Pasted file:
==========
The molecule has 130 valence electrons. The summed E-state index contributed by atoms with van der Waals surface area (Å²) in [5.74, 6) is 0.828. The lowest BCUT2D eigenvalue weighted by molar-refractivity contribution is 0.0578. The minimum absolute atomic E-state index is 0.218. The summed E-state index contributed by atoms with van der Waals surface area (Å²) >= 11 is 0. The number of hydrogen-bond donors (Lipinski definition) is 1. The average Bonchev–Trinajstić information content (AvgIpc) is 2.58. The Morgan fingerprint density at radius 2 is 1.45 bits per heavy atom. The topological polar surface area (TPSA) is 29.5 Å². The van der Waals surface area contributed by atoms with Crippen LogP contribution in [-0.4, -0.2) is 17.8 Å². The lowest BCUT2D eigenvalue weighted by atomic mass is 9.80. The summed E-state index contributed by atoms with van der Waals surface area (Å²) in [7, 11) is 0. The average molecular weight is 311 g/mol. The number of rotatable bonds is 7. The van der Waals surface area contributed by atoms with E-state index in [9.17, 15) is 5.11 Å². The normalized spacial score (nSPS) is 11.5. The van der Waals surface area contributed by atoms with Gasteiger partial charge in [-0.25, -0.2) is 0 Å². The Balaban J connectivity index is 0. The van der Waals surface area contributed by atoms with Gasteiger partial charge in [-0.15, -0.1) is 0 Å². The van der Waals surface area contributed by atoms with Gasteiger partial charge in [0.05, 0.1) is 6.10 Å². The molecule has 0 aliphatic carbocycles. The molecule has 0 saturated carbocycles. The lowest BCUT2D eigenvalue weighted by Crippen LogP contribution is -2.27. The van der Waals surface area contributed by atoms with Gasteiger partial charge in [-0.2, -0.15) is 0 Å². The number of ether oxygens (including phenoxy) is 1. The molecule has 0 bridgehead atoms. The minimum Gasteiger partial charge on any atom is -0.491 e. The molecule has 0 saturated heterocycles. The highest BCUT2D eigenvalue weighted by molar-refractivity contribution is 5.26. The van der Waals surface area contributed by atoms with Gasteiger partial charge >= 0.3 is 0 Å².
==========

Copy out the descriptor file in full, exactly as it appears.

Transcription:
The molecule has 130 valence electrons. The summed E-state index contributed by atoms with van der Waals surface area (Å²) in [5.74, 6) is 0.828. The lowest BCUT2D eigenvalue weighted by molar-refractivity contribution is 0.0578. The minimum absolute atomic E-state index is 0.218. The summed E-state index contributed by atoms with van der Waals surface area (Å²) >= 11 is 0. The number of hydrogen-bond donors (Lipinski definition) is 1. The average Bonchev–Trinajstić information content (AvgIpc) is 2.58. The Morgan fingerprint density at radius 2 is 1.45 bits per heavy atom. The topological polar surface area (TPSA) is 29.5 Å². The van der Waals surface area contributed by atoms with Crippen LogP contribution in [-0.4, -0.2) is 17.8 Å². The lowest BCUT2D eigenvalue weighted by atomic mass is 9.80. The summed E-state index contributed by atoms with van der Waals surface area (Å²) in [7, 11) is 0. The average molecular weight is 311 g/mol. The number of rotatable bonds is 7. The van der Waals surface area contributed by atoms with E-state index in [9.17, 15) is 5.11 Å². The normalized spacial score (nSPS) is 11.5. The van der Waals surface area contributed by atoms with Gasteiger partial charge in [-0.25, -0.2) is 0 Å². The Balaban J connectivity index is 0. The van der Waals surface area contributed by atoms with Gasteiger partial charge in [-0.15, -0.1) is 0 Å². The van der Waals surface area contributed by atoms with Gasteiger partial charge in [0.05, 0.1) is 6.10 Å². The molecule has 0 aliphatic carbocycles. The molecule has 0 saturated carbocycles. The lowest BCUT2D eigenvalue weighted by Crippen LogP contribution is -2.27. The van der Waals surface area contributed by atoms with Gasteiger partial charge in [-0.2, -0.15) is 0 Å². The number of ether oxygens (including phenoxy) is 1. The molecule has 0 bridgehead atoms. The minimum Gasteiger partial charge on any atom is -0.491 e. The molecule has 0 saturated heterocycles. The highest BCUT2D eigenvalue weighted by molar-refractivity contribution is 5.26. The van der Waals surface area contributed by atoms with Gasteiger partial charge >= 0.3 is 0 Å².